Bird Key/Ringling Causeway is among three sites still testing beyond safe limits for enterococcus bacteria, the Florida Department of Health said.
Updated 4:25 p.m. July 29
Just in time for the weekend, no-swim advisories were dropped Friday afternoon for four of the seven beaches found earlier this week to have higher-than-acceptable levels of enterococcus bacteria, the Florida Department of Health said.
Popular Siesta Key Beach is now in the clear, the DOH said, along with three others farther south.
No-swim advisories remain in place at Brohard Beach, Venice fishing pier and Ringling Causeway/Bird Key Park.
A new round of testing will take place on Monday, Aug. 1.
Additionally, new no-swim advisories were posted in Manatee County for Coquina Beach North, Bayfront Park North, Manatee Public Beach North.
Published 12:05 p.m. July 28
No-swim advisories were posted Thursday for seven Sarasota County beaches after the discovery of enterococcus bacteria in levels higher than considered acceptable, the Florida Department of Health said.
The no-swim advisories were posted for:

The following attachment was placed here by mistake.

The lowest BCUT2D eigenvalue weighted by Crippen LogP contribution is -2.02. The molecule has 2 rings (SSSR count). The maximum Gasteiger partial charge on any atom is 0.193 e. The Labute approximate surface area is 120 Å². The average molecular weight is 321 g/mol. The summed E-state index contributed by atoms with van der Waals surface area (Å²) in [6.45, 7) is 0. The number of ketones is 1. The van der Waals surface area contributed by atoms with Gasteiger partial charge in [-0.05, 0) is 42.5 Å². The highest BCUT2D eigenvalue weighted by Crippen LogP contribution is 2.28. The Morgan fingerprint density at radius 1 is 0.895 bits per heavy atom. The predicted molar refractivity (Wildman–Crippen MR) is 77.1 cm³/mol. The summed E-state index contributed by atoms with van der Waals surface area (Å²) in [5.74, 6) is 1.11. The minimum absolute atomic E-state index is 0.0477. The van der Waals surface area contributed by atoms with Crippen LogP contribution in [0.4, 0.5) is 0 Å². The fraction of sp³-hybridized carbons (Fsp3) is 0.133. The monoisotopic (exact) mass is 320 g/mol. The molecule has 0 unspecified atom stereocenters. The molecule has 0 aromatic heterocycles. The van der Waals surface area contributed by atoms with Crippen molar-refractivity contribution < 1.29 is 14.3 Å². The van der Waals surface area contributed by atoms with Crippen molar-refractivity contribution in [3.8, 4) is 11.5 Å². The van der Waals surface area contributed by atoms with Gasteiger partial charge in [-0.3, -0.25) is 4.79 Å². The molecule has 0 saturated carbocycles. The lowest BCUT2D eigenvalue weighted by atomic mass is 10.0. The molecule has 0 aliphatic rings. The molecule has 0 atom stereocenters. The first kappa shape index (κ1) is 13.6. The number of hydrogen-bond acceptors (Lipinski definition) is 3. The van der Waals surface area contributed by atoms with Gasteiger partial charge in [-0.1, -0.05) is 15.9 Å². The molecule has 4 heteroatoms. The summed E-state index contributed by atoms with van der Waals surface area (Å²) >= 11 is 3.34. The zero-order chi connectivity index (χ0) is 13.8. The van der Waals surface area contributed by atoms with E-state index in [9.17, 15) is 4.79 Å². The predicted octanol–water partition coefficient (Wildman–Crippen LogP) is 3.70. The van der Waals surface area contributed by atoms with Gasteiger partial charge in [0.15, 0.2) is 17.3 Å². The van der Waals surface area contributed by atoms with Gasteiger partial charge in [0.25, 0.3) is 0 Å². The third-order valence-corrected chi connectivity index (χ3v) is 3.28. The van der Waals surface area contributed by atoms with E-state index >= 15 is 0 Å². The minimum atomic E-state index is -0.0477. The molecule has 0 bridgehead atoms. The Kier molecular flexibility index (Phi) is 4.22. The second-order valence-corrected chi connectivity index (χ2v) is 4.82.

- Siesta Key Beach
- Bird Key Park and the Ringling Causeway
- Service Club Beach in Venice
- Venice Fishing Pier
- Brohard Beach
- Casperson Beach
- Manasota Key
The Florida Health Department said the beaches remain open, though wading, swimming or other water recreation is not recommended until water testing confirms levels have returned to acceptable concentrations.
No sewage spills have been reported. Enterococcus bacteria can additionally come from a variety of natural and human-made sources. These include pet waste, livestock, birds, land-dwelling and marine wildlife, and stormwater runoff.
Water testing was performed Thursday, with new results expected by Friday afternoon.
DOH-Sarasota Environmental Administrator Tom Higginbotham said in a statement that the Florida Healthy Beaches program protects beachgoers when conditions are unsuitable for swimming. This is done by testing beach water weekly and providing up-to-date explanations of the results.
“When these bacteria are found at high levels in recreational waters, there is a risk that some people may become ill," he said. "People, especially those who are very young, elderly or who have a weak immune system that swallow water while swimming can get stomach or intestinal illnesses. If water contacts a cut or sore, people can get infections or rashes."
Shellfish, such as crabs and shrimp, collected in the immediate area of any beach with a no-swim advisory in place should not be eaten. Finfish caught live and healthy can be eaten if filleted.
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